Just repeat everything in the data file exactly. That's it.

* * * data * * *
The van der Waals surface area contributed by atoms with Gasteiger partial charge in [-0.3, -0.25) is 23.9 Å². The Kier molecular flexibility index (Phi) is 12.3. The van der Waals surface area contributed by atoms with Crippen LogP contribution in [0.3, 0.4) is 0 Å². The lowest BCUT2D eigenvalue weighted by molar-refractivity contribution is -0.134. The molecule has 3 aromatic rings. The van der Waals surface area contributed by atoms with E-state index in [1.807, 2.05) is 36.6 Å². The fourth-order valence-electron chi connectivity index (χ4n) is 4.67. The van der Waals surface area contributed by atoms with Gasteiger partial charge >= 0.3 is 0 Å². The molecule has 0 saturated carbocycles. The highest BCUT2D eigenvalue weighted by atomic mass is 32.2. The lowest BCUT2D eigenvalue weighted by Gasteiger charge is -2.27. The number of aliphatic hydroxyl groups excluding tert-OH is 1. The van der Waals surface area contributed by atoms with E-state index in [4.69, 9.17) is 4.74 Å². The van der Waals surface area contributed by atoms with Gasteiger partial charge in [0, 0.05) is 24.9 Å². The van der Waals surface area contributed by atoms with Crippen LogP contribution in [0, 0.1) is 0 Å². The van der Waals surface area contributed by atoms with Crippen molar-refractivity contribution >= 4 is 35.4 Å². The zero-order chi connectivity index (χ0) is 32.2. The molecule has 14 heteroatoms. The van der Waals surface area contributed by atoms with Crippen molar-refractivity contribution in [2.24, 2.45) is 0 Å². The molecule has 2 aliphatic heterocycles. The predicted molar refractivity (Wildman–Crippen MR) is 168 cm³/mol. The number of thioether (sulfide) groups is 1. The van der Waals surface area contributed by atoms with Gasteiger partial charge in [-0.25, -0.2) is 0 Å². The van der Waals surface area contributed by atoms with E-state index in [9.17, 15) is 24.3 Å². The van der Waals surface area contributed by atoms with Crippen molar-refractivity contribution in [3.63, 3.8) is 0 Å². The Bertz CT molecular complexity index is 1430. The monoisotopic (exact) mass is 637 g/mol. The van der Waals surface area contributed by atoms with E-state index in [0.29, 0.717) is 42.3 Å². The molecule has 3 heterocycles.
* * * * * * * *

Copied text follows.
The van der Waals surface area contributed by atoms with Gasteiger partial charge in [-0.3, -0.25) is 23.9 Å². The Kier molecular flexibility index (Phi) is 12.3. The van der Waals surface area contributed by atoms with Crippen LogP contribution in [0.3, 0.4) is 0 Å². The lowest BCUT2D eigenvalue weighted by molar-refractivity contribution is -0.134. The molecule has 3 aromatic rings. The van der Waals surface area contributed by atoms with E-state index in [1.807, 2.05) is 36.6 Å². The fourth-order valence-electron chi connectivity index (χ4n) is 4.67. The van der Waals surface area contributed by atoms with Gasteiger partial charge >= 0.3 is 0 Å². The molecule has 0 saturated carbocycles. The highest BCUT2D eigenvalue weighted by atomic mass is 32.2. The lowest BCUT2D eigenvalue weighted by Gasteiger charge is -2.27. The number of aliphatic hydroxyl groups excluding tert-OH is 1. The van der Waals surface area contributed by atoms with E-state index in [4.69, 9.17) is 4.74 Å². The van der Waals surface area contributed by atoms with Gasteiger partial charge in [0, 0.05) is 24.9 Å². The van der Waals surface area contributed by atoms with Crippen LogP contribution in [0, 0.1) is 0 Å². The van der Waals surface area contributed by atoms with Crippen molar-refractivity contribution >= 4 is 35.4 Å². The zero-order chi connectivity index (χ0) is 32.2. The molecule has 14 heteroatoms. The van der Waals surface area contributed by atoms with Crippen molar-refractivity contribution in [2.24, 2.45) is 0 Å². The molecule has 2 aliphatic heterocycles. The predicted molar refractivity (Wildman–Crippen MR) is 168 cm³/mol. The number of thioether (sulfide) groups is 1. The van der Waals surface area contributed by atoms with Gasteiger partial charge in [-0.25, -0.2) is 0 Å². The van der Waals surface area contributed by atoms with E-state index in [9.17, 15) is 24.3 Å². The van der Waals surface area contributed by atoms with Crippen molar-refractivity contribution in [3.63, 3.8) is 0 Å². The Bertz CT molecular complexity index is 1430. The monoisotopic (exact) mass is 637 g/mol. The van der Waals surface area contributed by atoms with E-state index in [0.29, 0.717) is 42.3 Å². The molecule has 3 heterocycles.